It was all that history taking place on such a small piece of land that gave rise to the state acquiring the property and naming it Sycamore Shoals State Historic Area. That history has also been captured in a play which the state has proclaimed the Official Outdoor Drama of Tennessee.
“Liberty! The Saga of Sycamore Shoals” begins its 36th season Thursday. The play will be presented each Thursday, Friday and Saturday on July 10-12, 17-19 and 24-26.
The park tells the story of these early settlers to Tennessee year around, providing programming, festivals, traditional arts workshops and living history events, but during the last three weekends of July, the park’s visitors may enjoy seeing the story of nationally significant events told in a dramatic presentation on the very ground on which the event took place.
The play is a two-act outdoor drama depicting four major events that took place in the late 18th century at Sycamore Shoals.
America in the 18th century was a loose -knit collection of 13 British colonies. In 1763 King George III of Great Britain and his parliament issued the Proclamation of 1763 stating that no lawful settlement could occur west of the Appalachian Mountains. This was done chiefly to protect the Cherokee Indians who had allied themselves with Great Britain during the French and Indian War and to keep a tight rein on the western colonial population. Increased taxes and continued harassment from the crown prompted a large number of families to move across the proclamation line and settle in the fertile valleys over the mountains.
By 1772 over 90 families had settled in the Watauga Valley alone. Finding themselves outside the protection of the crown and their settlement as a haven for outlaws hiding from the authorities, the settlers saw a need for law and order. In May of 1772 deliberations were held and a governing body of thirteen commissioners established a majority rule system called the Watauga Association.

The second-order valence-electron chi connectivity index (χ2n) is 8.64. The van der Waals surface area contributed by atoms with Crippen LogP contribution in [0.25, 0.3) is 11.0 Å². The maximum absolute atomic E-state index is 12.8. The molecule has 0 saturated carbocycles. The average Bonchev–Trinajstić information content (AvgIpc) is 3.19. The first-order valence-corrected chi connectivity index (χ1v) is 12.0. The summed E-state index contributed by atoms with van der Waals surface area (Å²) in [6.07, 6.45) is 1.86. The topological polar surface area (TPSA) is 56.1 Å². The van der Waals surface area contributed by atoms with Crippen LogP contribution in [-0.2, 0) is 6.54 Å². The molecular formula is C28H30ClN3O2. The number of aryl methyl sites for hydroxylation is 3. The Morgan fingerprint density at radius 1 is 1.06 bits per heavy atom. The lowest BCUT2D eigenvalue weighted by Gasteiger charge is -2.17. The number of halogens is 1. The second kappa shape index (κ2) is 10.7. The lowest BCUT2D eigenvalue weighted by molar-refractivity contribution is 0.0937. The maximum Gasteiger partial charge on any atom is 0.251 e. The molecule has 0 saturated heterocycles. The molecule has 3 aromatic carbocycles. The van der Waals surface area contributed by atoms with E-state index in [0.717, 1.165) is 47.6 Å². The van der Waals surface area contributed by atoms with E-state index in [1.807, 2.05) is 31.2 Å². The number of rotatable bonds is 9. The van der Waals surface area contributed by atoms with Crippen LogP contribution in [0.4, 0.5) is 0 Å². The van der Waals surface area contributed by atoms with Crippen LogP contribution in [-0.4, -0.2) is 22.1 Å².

Theodore Roosevelt in his Winning of the West said that the Watauga Settlement was the first “free and independent community on the continent” and “they successfully solved the difficult problem of self-government.” Law and order united with the idea that every free man would have a vote came about in the Watauga Settlement a full four years before the signing of the Declaration of Independence in 1776.
Tickets are $12 for adults, $10 for seniors (55 & older), and $5 for children (6-17 years of age). Children 5 and younger are admitted free. Also, a family cap discount for immediate members of one family (parents and their children) is offered for $39. Friends of Sycamore Shoals members will be admitted for $6. Veterans night is July 17: veterans and one escort are admitted free of charge for this performance. Interpretation for the Hearing Impaired will be available on July 19.
For more information, call the park at 543-5808 or visit www.sycamoreshoalstn.org.